Menorrhagia is excessive menstrual bleeding in women of reproductive age. The subjective assessment relate how mentrual loss is impacting the woman life style.

Menorrhagia is cyclical heavy menstrual bleeding:

Excessive in both amount and duration 

Excessive only in amount 

Excessive in duration. 

 

Your heavy Periods may lead to: 

Anxiety 

Depression 

Moodiness 

Irritability

Interference with relationships 

Interference with hobbies

Iron deficiency anaemia, which can cause tiredness and shortness of breath.

 

Why the period is heavy?

In the majority of women with menorrhagia, no pathological cause is found i.e Dysfunctional uterine bleeding (ovulatory ie egg is released or anovulatory egg is not released) 

This diagnosis is made where there is no pelvic pathology or underlying medical cause identified.

Causes of menorrhagia  ie Heavy periods

Systemic in the body but not in ovary or uterus

Local in ovary or uterus

Iatrogenic: caused by doctors

Systemic coagulopathy (eg von
Willebrand’s disease) ie
Hereditary deficiency in clotting


Endometrial adenocarcinoma

(cancer)


Intrauterine device (copper)

Anovulatory dysfunctional 
uterine bleeding 


Uterine fibroids (leiomyomas)

Excessive anti-coagulation ie
Exessive blood thining drugs

Endometrial hyperplasia 
ie different looking cells


Endometrial polyps

 

Hypothyroidism

Endometriosis

 

 

Adenomyosis

 

 

Ovulatory dysfunctional 
uterine bleeding

 

It is better to treat the cause of heavy periods. For example to remove endometrial polyp if diagnosed or to remove fibroid.

How Menorrhagia is Treated:

Medical 

Surgical 

 

Medical 

Nonsteroidal anti-inflammatory drugs (NSAIDs) Mefenamic acid

Antifibrinolytic agents:  Tranexamic acid

Danazol

Progestogens: Provera, Duphaston and Primolut. 

Gonadotrophin-releasing hormone (GnRH) agonists: Goserelin acetate.

Combined oral contraceptive pill  

Levonorgestrel intrauterine system: Mirena insertion appears equally beneficial in improving quality of life and control idiopathic menorrhagia as effectively as conservative surgery (endometrial ablation) over the long term.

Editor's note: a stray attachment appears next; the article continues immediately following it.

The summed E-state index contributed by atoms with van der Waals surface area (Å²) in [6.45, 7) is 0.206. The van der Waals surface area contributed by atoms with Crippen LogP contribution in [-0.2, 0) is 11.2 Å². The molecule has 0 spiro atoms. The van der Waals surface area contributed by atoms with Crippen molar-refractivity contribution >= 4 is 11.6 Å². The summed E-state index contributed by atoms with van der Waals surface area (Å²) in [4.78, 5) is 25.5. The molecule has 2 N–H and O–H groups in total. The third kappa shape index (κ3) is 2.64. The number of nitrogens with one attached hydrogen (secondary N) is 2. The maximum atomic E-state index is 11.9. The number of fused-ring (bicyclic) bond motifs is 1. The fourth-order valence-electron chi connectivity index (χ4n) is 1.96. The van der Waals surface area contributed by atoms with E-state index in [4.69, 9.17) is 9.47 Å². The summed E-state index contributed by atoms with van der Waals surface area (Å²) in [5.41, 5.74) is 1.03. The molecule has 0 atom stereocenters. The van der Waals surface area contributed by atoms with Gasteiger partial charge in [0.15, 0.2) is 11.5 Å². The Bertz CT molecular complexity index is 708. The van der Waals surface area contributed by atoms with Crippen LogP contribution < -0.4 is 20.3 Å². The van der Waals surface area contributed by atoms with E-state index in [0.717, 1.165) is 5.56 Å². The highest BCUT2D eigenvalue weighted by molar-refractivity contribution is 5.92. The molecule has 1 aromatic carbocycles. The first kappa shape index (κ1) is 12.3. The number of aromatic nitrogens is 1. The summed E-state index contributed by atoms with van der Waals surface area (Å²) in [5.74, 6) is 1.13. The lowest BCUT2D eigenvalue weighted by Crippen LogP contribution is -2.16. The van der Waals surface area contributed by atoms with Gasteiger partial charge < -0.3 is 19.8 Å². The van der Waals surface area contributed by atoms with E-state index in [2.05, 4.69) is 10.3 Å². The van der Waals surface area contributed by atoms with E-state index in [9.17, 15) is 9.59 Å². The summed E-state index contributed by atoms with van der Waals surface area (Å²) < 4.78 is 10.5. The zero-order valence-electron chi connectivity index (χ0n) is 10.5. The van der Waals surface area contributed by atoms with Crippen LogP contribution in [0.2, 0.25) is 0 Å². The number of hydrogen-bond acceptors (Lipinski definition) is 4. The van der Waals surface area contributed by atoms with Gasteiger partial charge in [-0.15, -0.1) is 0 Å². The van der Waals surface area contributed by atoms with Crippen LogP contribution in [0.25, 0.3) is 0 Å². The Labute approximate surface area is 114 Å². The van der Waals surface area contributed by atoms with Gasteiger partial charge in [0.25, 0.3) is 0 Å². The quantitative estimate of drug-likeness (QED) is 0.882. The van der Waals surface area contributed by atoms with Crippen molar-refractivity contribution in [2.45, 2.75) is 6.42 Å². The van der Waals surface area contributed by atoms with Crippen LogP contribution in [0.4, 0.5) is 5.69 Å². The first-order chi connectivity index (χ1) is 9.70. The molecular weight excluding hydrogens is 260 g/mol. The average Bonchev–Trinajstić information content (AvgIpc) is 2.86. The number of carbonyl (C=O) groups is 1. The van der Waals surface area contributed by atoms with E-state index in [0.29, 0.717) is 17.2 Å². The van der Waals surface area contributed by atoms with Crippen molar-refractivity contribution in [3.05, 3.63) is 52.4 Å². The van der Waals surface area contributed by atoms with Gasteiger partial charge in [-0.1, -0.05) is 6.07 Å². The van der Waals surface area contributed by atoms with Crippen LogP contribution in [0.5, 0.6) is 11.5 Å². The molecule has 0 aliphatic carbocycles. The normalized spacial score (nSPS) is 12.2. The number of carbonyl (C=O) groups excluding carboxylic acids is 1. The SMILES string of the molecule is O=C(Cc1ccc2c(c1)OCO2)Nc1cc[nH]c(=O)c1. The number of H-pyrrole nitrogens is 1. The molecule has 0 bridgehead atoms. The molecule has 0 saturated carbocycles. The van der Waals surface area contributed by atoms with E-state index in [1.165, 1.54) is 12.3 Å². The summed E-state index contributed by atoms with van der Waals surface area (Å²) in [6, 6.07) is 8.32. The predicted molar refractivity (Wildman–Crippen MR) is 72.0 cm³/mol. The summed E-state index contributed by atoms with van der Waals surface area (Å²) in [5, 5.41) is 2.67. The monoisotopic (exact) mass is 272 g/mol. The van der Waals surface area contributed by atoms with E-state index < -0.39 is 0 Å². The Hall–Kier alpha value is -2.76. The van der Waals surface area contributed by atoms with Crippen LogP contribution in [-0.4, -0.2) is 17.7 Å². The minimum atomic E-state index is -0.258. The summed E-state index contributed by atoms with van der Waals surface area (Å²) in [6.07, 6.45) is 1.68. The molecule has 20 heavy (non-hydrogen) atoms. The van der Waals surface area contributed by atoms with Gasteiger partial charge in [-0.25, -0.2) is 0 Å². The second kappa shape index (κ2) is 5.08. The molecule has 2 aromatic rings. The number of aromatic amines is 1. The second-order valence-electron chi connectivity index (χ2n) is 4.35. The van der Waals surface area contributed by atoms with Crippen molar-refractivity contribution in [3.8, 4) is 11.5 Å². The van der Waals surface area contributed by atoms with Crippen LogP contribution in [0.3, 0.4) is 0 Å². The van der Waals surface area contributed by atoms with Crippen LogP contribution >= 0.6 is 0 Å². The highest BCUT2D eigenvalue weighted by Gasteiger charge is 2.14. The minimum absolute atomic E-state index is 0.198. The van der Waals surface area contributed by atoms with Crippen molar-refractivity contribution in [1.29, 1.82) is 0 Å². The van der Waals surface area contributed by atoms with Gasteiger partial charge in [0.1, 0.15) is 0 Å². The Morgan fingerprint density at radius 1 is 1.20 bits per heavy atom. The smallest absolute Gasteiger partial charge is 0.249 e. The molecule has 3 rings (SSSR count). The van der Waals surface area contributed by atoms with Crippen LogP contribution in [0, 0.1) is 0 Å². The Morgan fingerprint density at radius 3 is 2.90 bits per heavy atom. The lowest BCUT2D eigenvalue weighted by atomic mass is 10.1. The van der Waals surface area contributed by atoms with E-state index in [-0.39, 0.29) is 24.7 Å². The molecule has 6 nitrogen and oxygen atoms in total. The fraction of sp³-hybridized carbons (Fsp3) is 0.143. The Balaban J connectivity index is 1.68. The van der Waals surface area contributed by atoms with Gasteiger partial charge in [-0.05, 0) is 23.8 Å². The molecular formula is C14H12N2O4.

Comparing the levonorgestrel intrauterine system with hysterectomy for the treatment of menorrhagia study found that the two treatments do not differ in terms of quality of life, psychosocial wellbeing or satisfaction, with the cost of the levonorgestrel intrauterine system being significantly lower than that of hysterectomy.  

However 42 per cent of the women who used the levonorgestrel intrauterine system (Mirena) to control menorrhagia need hysterectomy within five years. 

Oral medication suits a minority of women in the long term. The benefit of medical therapies is that they enable a woman to maintain her fertility; however, they are often associated with many side-effects. 

 

Do I need Surgery?

If medical therapy fails or is contraindicated or causes intolerable adverse effects surgery is advised. 

Sometimes women opt to have surgery as a first-line treatment. 

 

Can I Keep My Uterus?

You can have Endometrial Ablation instead of hysterectomy

 

What Is Endometrial Ablation?

The lining of uterus, endometrium,  is destroyed by heat, laser or freezing to stop or reduce your periods.

 

My friend told me that if I have a Curettage my period will be light!

Dilatation and Curettage (D&C) is done to scrape away the uterine lining, endometrium.  The curettage reduces menstrual blood loss immediately but your heavy periods return to previous levels by the second menstrual period. So Curettage is now used for diagnostic purposes only.

First-generation endometrial ablation techniques: endometrial resection, roller ball endometrial ablation, laser endometrial ablation. I all hysteroscopy to look insde the uterus is required. 

Second generation endometrial ablation techniques: 

If there is a pathological cause of the menorrhagia additional surgical options such as myomectomy or polypectomy may be used.

 

I was told that I need hysterectomy. What is hysterectomy?

Is the surgical removal of the uterus.